The MMWRRA's (Maharashtra Water Resources Regulatory Authority) prerequisite to giving clearance to projects is inclusion of the said project in the state water policy. Preparation of a Godavari river basin management plan has been in process for the last two years, and is expected to be completed in the next 1.5 years. During these interim and final stages, the plan is being shared in the various sub-basins through meetings and workshops. This presentation goes through the process of creating the plan, its goals, and the issues covered by it.

Cumulative impacts assessments in river basins by Neeraj Wagholikar(India)

This presentation took the case studies of the Teesta and the Brahmaputra to explore the meaning of 'cumulative impact assessment' and 'river basin planning' as specified by the Supreme Court of India. The discussions cautioned that not starting the process till the definition of every term is finalised, actually negates the process, which is intrinsically one of dialogue, negotiations and iterations.

Some issues for trans-boundary river basin management/planning by Gopal Siwakoti 'Chintan' (Nepal)

The main issues when it comes to river basin management are access to information, true participation, environmental management, compensation, rights of local communities and benefit-sharing. These are even more crucial in the case of trans-boundary rivers. This presentation covers the following aspects of management of trans-boundary river basins:

  • Legal framework
  • Institutional arrangements
  • Current scenario of non-cooperation between nations

It is clear that the principles, criteria and framework to ensure trans-boundary cooperation already exist. The main hurdle seems to be the political will for international water management, conservation and sharing. The options in that case, especially the role of non-governmental organizations is discussed.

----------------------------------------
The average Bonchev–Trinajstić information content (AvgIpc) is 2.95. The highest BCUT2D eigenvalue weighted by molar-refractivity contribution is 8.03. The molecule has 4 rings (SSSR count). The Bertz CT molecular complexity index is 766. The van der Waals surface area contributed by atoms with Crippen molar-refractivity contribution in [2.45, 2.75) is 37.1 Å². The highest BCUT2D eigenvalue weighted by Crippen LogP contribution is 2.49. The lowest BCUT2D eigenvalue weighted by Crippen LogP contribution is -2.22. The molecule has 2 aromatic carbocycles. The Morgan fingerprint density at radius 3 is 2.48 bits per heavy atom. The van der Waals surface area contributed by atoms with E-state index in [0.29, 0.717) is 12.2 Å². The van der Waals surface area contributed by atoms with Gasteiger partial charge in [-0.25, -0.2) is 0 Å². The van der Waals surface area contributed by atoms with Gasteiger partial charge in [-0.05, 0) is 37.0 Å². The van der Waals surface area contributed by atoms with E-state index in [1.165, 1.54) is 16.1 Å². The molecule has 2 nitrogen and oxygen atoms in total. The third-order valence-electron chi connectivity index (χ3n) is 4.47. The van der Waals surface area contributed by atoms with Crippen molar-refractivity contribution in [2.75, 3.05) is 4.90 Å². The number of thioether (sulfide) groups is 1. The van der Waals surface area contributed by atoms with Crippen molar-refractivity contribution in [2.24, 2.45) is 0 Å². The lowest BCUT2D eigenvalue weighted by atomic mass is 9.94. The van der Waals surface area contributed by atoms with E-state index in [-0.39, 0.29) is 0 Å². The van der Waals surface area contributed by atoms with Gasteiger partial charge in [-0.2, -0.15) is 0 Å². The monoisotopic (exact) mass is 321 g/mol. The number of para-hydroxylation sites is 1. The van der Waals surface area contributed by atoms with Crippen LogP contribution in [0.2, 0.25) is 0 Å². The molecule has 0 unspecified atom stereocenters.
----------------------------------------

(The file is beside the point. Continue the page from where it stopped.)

Pollution management at a basin level by Vishwanath Srikantaiah (India)

This presentation begins with a definition of pollution, and the impact that urban thirst and pollution has on the water sources around it. It is proposed that smarter use of a city's roofs - which receive rainfall, air and sunlight - when combined with responsible sanitation measures like eco-san toilets can mitigate a large number of water and pollution problems and also grow food for the households. Calculations illustrate the amount of water saved by these technologies.

DAY 3

India's tryst with the big dams: The performance and future perspectives of large dams in the river basin context by Himanshu Thakkar (India)

While there is no credible assessment of the desirability of large dams, 66-80% of the water sector is still diverted towards large projects. This presentation speaks of the diminishing returns from large hydro and the reasons why. It questions whether large hydro-power projects deliver the performance expected of them. The effect of these projects on the communities that live along the rivers is also explained.

Are river flows to the sea 'a waste' by Latha Anantha (India)

The oft-repeated premise of water-planners is challenged. The downstream impacts of dams and other river modifications are listed here. A schematic representation of the Chalukudy river course illustrates the extent to which rivers are modified. Strategies and challenges for ensuring environmental flows in rivers are also listed.Schematic of Chalakudy river course

Environmental flows and its assessment for upper stretch of river Ganga by Nitin Kaushal (India)

Environmental flows are 'the flows pattern required for the maintenance of the ecological integrity of rivers, their associated ecosystems and the goods & services provided by them'. This presentation details the process and results of an exercise to assess the required flow regime for the upper stretch of the Ganga, using the Building Block Methodology. Charts of the environmental flow regime at each of the three sections are also supplied.

Conclusion

The participants debated at length over the strategies, implications and challenges of river basin planning. It was perceived that the main stumbling block is not a lack of know-how, but a lack of political will. It was also proposed that for river basin planning to wait for a golden moment when all terms are fully understood, all political reservations are put aside for the greater good, and all conflicts are resolved, is an exercise in futility. Instead, civil society should take it upon itself to initiate a transparent sharing of information and honest dialogue which might pave the way for river basin planning to enter mainstream thought.

Related content:

River Basin Planning Deconstructed: Report of the Dialogue on Mainstreaming River Basin Planning, 9th to 11th August, Delhi